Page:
Subscription list of donations by the Gentlemen of the Parish of Bantry, sent by Father Peter O’Sullivan, Parish Priest of Bantry, West Cork, 8th January 1732 to Bishop Doctor Teige McCarthy Rabagh, against Penal Laws included are The Worthy Mr. Henry Gallwey £1-10-0, his generous and worthy son £1-3s, Nicholas Mead 5/5d, Andrew Morrogh, William Gallwey, John Casey, Patrick Skiddie, Cornelius Sexton, James Gould, Daniel Leahy, Robert Gallwey, and Richard Casey each contributed 2 shillings 8 pence halfpenny, Conformity and the Fishing Trade, Father Walsh parish priest of Durrus and Aonghus Ó Dalaigh, poet.
There is a query as to what coin 5s 5d and 2 shillings 8 pence halfpenny represented.
Some of the names Galwey, Mead, Skiddy, Morrogh, Gould were prominent Cork City Catholic Merchant names in the 17th century. It is likely that in 1723 they were involved in the fishing business and Continental trade which was thriving. Later some of the Galweys and Meads conformed to the Church of Ireland. In all probability this was a charade to protect their mercantile interests as the clergyman officiating was Pastor Davies. They were in partnership with him in sending cargos of pilchards to Portugal in shares of one sixteenth.
This transcript was obtained by Father T. J. Walsh, he had been Parish Priest of Durrus in the 1960s and wrote a History Of Muintervara for the Capuchin Annual. He had a particular interest in the O’Daly Bardic School and especially the poet Aonghus Ó Dalaigh.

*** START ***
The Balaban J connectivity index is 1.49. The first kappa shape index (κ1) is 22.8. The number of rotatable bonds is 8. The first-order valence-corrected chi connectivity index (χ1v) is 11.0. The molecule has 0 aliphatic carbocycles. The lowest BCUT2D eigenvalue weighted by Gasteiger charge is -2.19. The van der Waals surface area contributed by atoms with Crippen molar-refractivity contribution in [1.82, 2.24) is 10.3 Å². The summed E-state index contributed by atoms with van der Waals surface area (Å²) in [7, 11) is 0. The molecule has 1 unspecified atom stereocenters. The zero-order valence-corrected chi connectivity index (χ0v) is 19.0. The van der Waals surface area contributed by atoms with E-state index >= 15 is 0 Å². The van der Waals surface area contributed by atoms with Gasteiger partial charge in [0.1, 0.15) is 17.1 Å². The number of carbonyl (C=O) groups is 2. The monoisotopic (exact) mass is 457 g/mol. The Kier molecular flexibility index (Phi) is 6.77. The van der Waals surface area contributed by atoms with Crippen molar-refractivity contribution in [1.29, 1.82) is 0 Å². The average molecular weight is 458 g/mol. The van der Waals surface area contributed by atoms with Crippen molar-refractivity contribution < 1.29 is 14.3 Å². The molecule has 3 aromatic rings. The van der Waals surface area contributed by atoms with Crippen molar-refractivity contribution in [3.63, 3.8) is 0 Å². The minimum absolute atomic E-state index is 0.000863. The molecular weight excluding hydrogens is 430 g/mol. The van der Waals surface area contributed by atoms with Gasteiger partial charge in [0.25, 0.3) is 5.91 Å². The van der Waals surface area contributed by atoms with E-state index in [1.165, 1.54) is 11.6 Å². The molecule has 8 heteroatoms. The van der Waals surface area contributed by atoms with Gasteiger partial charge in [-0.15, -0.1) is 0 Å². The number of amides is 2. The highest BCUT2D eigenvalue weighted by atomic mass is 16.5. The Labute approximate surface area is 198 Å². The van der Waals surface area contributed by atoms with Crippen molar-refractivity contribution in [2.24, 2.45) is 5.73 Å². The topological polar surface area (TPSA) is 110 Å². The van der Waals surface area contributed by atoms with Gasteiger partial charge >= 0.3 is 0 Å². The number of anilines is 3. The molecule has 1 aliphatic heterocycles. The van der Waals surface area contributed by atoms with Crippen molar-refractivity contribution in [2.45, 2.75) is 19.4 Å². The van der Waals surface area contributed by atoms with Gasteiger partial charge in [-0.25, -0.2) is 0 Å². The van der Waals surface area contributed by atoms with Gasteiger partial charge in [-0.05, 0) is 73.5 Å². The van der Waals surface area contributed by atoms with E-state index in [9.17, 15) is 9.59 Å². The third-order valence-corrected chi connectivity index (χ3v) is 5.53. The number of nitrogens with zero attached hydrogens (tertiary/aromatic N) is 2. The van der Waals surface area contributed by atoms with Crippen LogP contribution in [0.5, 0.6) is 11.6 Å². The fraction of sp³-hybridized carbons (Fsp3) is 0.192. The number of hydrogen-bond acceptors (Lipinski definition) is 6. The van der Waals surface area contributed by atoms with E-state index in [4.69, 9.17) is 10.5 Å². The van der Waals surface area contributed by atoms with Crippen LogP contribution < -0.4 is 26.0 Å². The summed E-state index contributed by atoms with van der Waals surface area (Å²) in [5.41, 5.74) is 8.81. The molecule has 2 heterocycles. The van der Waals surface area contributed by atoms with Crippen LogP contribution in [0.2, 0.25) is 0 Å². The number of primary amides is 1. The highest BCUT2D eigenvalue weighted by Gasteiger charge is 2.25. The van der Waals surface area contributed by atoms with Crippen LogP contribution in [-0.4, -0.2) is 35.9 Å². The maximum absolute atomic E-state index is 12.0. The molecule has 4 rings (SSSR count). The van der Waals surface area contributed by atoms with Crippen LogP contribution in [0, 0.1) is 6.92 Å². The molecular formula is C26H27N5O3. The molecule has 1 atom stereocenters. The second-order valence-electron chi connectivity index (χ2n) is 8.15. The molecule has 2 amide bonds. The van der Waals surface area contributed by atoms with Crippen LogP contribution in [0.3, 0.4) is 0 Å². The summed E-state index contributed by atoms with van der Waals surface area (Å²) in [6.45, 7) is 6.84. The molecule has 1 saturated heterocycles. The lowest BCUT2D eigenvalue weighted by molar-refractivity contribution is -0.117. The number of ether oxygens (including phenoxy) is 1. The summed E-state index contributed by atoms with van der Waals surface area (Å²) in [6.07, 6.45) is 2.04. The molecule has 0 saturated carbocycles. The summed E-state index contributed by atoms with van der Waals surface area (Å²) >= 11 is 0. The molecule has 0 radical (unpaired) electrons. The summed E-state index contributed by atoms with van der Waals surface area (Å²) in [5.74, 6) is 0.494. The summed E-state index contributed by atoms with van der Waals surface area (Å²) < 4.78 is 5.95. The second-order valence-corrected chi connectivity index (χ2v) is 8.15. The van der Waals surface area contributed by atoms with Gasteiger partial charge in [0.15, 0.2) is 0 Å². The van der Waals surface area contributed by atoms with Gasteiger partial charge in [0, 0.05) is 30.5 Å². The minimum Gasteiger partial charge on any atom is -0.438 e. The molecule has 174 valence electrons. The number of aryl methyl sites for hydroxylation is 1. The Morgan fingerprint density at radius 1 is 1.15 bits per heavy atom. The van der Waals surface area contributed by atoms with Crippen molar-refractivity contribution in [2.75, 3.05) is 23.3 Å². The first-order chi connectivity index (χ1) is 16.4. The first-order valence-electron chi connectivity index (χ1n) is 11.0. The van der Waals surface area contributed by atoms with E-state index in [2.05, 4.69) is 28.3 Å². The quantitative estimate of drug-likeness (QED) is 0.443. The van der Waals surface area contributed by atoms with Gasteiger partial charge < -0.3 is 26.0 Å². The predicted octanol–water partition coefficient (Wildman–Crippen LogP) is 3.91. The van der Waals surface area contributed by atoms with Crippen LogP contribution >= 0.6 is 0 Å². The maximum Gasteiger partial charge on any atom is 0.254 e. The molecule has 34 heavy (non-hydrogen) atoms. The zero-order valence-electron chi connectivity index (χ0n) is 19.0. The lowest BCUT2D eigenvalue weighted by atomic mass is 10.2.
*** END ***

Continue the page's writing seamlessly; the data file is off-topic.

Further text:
His sermons were speckled with such references which unfortunately were lost on his flock.
|1861||Bryan Galwey||Solicitor?||Appearing in Bantry Quarter Sessions||Skibbereen Eagle|
|1720||John Galwey||London Inns, Middle Temple, King’s Inns||Bantry, 3rd son father Henry Gent, Merchant, Papist, mother Mary Mellefont, Ballingarry (Ballingeary?), John conformed to the Church of Ireland 1729.||Admission Middle Temple Register 1661-1781, Vol 1, Linen Hall Library Belfast. Sir Henry Blackhall, ‘The Galweys of Munster’|
Gibson’s History of Cork, vol. 2, p. 1, points out that the Ronaynes were one of the twelve families from which during the period 1435-1610 the chief magistrate of Cork was chosen—the remaining eleven being those of Gould, Roche, Tyrry (Terry), Meade, Coppinger, Galway, Sarsfield, Morrogh, Skiddy (Scudamore), Walters and Lavallyn
Obituary Father Walsh: